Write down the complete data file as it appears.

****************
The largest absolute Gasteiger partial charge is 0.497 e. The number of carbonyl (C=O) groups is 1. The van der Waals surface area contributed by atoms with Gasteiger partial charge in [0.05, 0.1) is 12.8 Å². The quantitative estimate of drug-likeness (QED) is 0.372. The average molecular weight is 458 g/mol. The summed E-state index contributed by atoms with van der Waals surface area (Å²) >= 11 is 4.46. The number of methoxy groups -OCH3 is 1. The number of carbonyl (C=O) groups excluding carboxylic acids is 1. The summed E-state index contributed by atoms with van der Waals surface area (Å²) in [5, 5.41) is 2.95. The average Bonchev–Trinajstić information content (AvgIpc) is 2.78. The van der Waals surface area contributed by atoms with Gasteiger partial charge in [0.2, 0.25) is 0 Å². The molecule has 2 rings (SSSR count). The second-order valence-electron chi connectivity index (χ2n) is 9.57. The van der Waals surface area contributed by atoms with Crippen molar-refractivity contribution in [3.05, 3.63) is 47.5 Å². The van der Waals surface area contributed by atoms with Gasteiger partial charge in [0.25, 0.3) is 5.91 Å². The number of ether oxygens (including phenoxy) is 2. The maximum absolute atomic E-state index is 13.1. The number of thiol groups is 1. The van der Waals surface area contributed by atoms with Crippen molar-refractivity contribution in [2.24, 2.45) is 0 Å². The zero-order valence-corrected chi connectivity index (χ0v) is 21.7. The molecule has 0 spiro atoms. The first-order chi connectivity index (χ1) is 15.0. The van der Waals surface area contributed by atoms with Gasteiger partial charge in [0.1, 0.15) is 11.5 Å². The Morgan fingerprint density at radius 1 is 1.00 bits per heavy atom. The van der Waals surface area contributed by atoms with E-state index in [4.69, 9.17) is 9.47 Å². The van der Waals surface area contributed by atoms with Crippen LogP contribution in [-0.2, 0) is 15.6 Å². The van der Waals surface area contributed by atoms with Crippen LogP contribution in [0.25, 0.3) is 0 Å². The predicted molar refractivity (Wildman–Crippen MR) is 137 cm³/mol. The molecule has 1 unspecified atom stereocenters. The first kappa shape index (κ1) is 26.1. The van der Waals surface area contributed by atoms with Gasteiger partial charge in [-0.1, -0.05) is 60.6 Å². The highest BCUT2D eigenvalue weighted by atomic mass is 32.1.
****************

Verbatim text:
The largest absolute Gasteiger partial charge is 0.497 e. The number of carbonyl (C=O) groups is 1. The van der Waals surface area contributed by atoms with Gasteiger partial charge in [0.05, 0.1) is 12.8 Å². The quantitative estimate of drug-likeness (QED) is 0.372. The average molecular weight is 458 g/mol. The summed E-state index contributed by atoms with van der Waals surface area (Å²) >= 11 is 4.46. The number of methoxy groups -OCH3 is 1. The number of carbonyl (C=O) groups excluding carboxylic acids is 1. The summed E-state index contributed by atoms with van der Waals surface area (Å²) in [5, 5.41) is 2.95. The average Bonchev–Trinajstić information content (AvgIpc) is 2.78. The van der Waals surface area contributed by atoms with Gasteiger partial charge in [0.2, 0.25) is 0 Å². The molecule has 2 rings (SSSR count). The second-order valence-electron chi connectivity index (χ2n) is 9.57. The van der Waals surface area contributed by atoms with Crippen molar-refractivity contribution in [3.05, 3.63) is 47.5 Å². The van der Waals surface area contributed by atoms with Gasteiger partial charge in [0.25, 0.3) is 5.91 Å². The number of ether oxygens (including phenoxy) is 2. The maximum absolute atomic E-state index is 13.1. The number of thiol groups is 1. The van der Waals surface area contributed by atoms with Crippen molar-refractivity contribution in [2.24, 2.45) is 0 Å². The zero-order valence-corrected chi connectivity index (χ0v) is 21.7. The molecule has 0 spiro atoms. The first-order chi connectivity index (χ1) is 15.0. The van der Waals surface area contributed by atoms with Gasteiger partial charge in [0.1, 0.15) is 11.5 Å². The Morgan fingerprint density at radius 1 is 1.00 bits per heavy atom. The van der Waals surface area contributed by atoms with E-state index in [4.69, 9.17) is 9.47 Å². The van der Waals surface area contributed by atoms with Crippen LogP contribution in [-0.2, 0) is 15.6 Å². The van der Waals surface area contributed by atoms with Crippen LogP contribution in [0.25, 0.3) is 0 Å². The predicted molar refractivity (Wildman–Crippen MR) is 137 cm³/mol. The molecule has 1 unspecified atom stereocenters. The first kappa shape index (κ1) is 26.1. The van der Waals surface area contributed by atoms with Gasteiger partial charge in [-0.1, -0.05) is 60.6 Å². The highest BCUT2D eigenvalue weighted by atomic mass is 32.1.